Tyson continued; “ I knew the history of great fighters and they all went broke and they went crazy and insane. Normally it wasn’t a good ending and I knew about this ending. I just wanted to be a part of this fraternity. Most of them died young.”
Tyson concluded speaking about his humble beginnings.
“A guy who came from where I came from, a prostitute mother, a pimp father and I go to other countries and I’m being mobbed it’s like the president came there. I am very grateful for that. I’m very grateful for my wife because I would never have a life like I have now. I’d be dead. Somebody would have killed me for that dope or that prostitute or something,” Tyson said.
The Jamaican born McCallum won titles in three weight classes.
“It’s a privilege to be here tonight and I loved to fight and worked hard at it. Jamaican own ‘ONE LOVE.”
Futch was one of the all time great trainers who was responsible for the careers of fighters such as Joe Frazier, Ken Norton, Larry Holmes, and Trevor Berbick, four of the five men to defeat Muhummad Ali.
Futch was also the trainer of record for Joe Frazier, Riddick Bowe, and Montell Griffin when they defeated and handed future Hall of Fame fighters Ali, Evander Holyfield, and Roy Jones, Jr., their first professional defeats.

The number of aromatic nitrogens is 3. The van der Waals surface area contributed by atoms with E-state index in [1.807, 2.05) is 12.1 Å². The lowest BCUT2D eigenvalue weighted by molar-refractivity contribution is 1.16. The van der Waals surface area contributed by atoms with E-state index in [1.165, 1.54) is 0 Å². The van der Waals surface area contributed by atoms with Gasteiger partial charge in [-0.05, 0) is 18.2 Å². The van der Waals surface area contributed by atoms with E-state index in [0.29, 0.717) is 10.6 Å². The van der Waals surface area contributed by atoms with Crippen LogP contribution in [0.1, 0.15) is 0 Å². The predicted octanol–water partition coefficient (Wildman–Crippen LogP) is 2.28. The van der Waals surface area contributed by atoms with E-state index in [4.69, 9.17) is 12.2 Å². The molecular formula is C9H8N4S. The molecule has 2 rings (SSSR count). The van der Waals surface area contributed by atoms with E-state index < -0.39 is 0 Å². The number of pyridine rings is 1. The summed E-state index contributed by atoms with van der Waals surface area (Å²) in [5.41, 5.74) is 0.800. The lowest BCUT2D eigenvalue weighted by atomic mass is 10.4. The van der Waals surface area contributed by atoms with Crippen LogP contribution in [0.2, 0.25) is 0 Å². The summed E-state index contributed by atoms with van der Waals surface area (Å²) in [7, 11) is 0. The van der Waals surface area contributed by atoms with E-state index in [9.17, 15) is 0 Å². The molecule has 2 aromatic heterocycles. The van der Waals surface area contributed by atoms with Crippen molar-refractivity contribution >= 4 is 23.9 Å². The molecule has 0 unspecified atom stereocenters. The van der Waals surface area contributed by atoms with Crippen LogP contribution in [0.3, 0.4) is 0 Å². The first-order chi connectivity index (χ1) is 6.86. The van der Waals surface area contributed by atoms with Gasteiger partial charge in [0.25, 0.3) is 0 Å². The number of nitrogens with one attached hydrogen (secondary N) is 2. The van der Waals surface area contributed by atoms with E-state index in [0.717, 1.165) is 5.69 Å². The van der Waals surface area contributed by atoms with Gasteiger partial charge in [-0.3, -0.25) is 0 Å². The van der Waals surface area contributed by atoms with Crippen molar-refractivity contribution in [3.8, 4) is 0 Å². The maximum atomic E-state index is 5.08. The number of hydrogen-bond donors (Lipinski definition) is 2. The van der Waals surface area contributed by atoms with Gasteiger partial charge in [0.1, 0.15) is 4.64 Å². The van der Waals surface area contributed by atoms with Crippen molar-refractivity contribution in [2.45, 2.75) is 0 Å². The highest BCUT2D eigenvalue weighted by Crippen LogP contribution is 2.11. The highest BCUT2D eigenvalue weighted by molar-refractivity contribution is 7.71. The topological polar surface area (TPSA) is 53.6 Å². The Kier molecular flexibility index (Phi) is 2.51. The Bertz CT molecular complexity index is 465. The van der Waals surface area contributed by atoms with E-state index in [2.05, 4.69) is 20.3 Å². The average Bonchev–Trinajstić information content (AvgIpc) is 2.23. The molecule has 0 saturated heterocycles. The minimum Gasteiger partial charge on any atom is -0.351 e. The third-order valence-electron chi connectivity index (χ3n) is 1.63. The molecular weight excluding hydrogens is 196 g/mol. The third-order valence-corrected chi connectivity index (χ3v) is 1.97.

King promoted all of the fighters including Julio Cesar Chavez who were inducted.
The world-renowned promoter of boxing luminaries including Muhammad Ali, “Smokin’” Joe Frazier, “Big” George Foreman, Larry “The Easton Assassin” Holmes, “Iron” Mike Tyson, “Sugar” Ray Leonard, Roberto “Manos de Piedra” Duran, Julio Cesar Chavez, Evander “The Real Deal” Holyfield, Roy Jones Jr., Felix “Tito” Trinidad, Bernard “The Executioner” Hopkins, Ricardo “Finito” Lopez, Salvador Sanchez and Wilfredo Gomez, to name a few was at his best when accepting his award.
“I’m deeply grateful and appreciative of the honor. I got into boxing trying to help people. That’s how I got here because when I came home from the penitentiary the community came to me to save the only Black hospital in Cleveland, Forrest City Hospital,” eloquently stated King.
He added, “They were about to close their doors because they could not get insurers to come there and they asked me if I could do something to help and that’s when I decided to call on some of my friends before I went to the penitentiary and one of them was Muhummad Ali.”
It was Ali who introduced King to the sport and encouraged him to become a promoter and thus his illustrious career began.
Now, over 500 world championship fights later, nearly 100 boxers have earned $1 million or more in Don King Productions-promoted fights.
King holds the distinction of having promoted or co-promoted seven of the 10 largest pay-per-view events in history, as gauged by total buys, including three of the top five: Holyfield vs. Tyson II, 1.99 million buys, June 1997; Tyson vs. Holyfield I, 1.6 million buys, November 1996; Tyson vs. McNeeley, 1.58 million buys, August 1995; and Bruno vs. Tyson, 1.4 million buys, March 1996.
The Nevada Hall may be the last stop for King, but not his last hurrah.